Persistent Link:
http://hdl.handle.net/10150/194846
Title:
PRL Phosphatases: Expression and Function in Pancreatic Cancer
Author:
Stephens, Bret
Issue Date:
2008
Publisher:
The University of Arizona.
Rights:
Copyright © is held by the author. Digital access to this material is made possible by the University Libraries, University of Arizona. Further transmission, reproduction or presentation (such as public display or performance) of protected items is prohibited except with permission of the author.
Abstract:
One of the current goals in cancer research is to discover and validate novel molecular targets that may be useful for diagnostic and therapeutic purposes in fighting this disease. The PRL phosphatases (PRL-1, PRL-2, and PRL-3) are low molecular weight protein tyrosine phosphatases with unknown biological function(s) that have gained attention from cancer researchers in the past couple of years, mainly due to reports that these phosphatases may play important roles in tumor progression and metastasis. Motivated by the particular urgent need for molecular targets in pancreatic cancer this work was undertaken to determine what role PRL proteins played in pancreatic cancer biology and to determine if targeting PRLs would be effective in treating this disease. In this dissertation, it was found that both PRL-1 and PRL-2, but not PRL-3 are upregulated in pancreatic adenocarcinomas, suggesting that some cancer cells are dependent upon their activity for continued proliferation and survival. To validate this hypothesis, siRNAs were used in cell-based assays to evaluate the biological consequences of PRL-1 and/or PRL-2 inhibition. It was found that perturbations in PRL phosphatase signaling result in reduced proliferation, migration and especially the ability to grow in soft agar. Oligonucleotide microarray analysis revealed that many Erk and/or Akt dependent stress and growth factor inducible genes were differentially regulated between pancreatic cancer cells treated with PRL-targeting siRNA and their non-targeting siRNA treated counterparts. Subsequently, PRL knockdown was found to alter serum induced as well as amino acid deprivation induced Akt and Erk phosphorylation in multiple pancreatic cancer cell lines, suggesting that PRLs function upstream of these key pathways. Interestingly, we show that PRL proteins in cell free assays exhibit higher activity on doubly phosphorylated phosphatidylinositol substrates than tyrosine-phosphorylated peptides, suggesting that the biological substrate(s) might include non-protein molecules. These data support the hypothesis that PRL-1 and PRL-2 might play important biological roles in pancreatic cancer cells and further studies should be undertaken to determine the usefulness of these phosphatases as potential molecular biomarkers and targets.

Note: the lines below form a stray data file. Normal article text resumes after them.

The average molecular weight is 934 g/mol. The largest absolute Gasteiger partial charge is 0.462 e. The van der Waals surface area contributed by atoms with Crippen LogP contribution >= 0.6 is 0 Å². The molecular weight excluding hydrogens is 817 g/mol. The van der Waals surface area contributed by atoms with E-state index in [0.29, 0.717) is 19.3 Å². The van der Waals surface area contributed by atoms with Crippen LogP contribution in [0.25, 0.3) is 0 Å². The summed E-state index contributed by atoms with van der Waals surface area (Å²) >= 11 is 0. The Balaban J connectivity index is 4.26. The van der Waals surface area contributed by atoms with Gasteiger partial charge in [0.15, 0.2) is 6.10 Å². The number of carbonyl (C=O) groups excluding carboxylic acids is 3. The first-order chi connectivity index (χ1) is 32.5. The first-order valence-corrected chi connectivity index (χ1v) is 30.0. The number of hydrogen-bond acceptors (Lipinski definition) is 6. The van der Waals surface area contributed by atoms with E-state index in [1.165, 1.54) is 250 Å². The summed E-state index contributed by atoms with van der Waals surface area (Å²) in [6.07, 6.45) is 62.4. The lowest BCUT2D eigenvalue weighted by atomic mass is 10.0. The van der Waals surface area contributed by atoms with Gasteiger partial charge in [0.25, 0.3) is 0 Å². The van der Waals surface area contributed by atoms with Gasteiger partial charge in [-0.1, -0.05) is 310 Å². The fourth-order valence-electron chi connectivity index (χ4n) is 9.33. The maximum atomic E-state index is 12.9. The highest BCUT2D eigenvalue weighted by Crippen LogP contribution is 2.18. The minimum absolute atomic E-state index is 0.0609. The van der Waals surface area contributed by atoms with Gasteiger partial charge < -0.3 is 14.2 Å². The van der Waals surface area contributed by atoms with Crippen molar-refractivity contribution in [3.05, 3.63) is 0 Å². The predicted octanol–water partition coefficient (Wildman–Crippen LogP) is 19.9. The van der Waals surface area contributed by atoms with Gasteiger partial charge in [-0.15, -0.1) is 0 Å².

Type:
text; Electronic Dissertation
Keywords:
PRL-1; PRL-2; phosphatases; pancreatic cancer
Degree Name:
PhD
Degree Level:
doctoral
Degree Program:
Molecular & Cellular Biology; Graduate College
Degree Grantor:
University of Arizona
Advisor:
Mount, David
Committee Chair:
Mount, David

Full metadata record

DC FieldValue Language
dc.language.isoENen_US
dc.titlePRL Phosphatases: Expression and Function in Pancreatic Canceren_US
dc.creatorStephens, Breten_US
dc.contributor.authorStephens, Breten_US
dc.date.issued2008en_US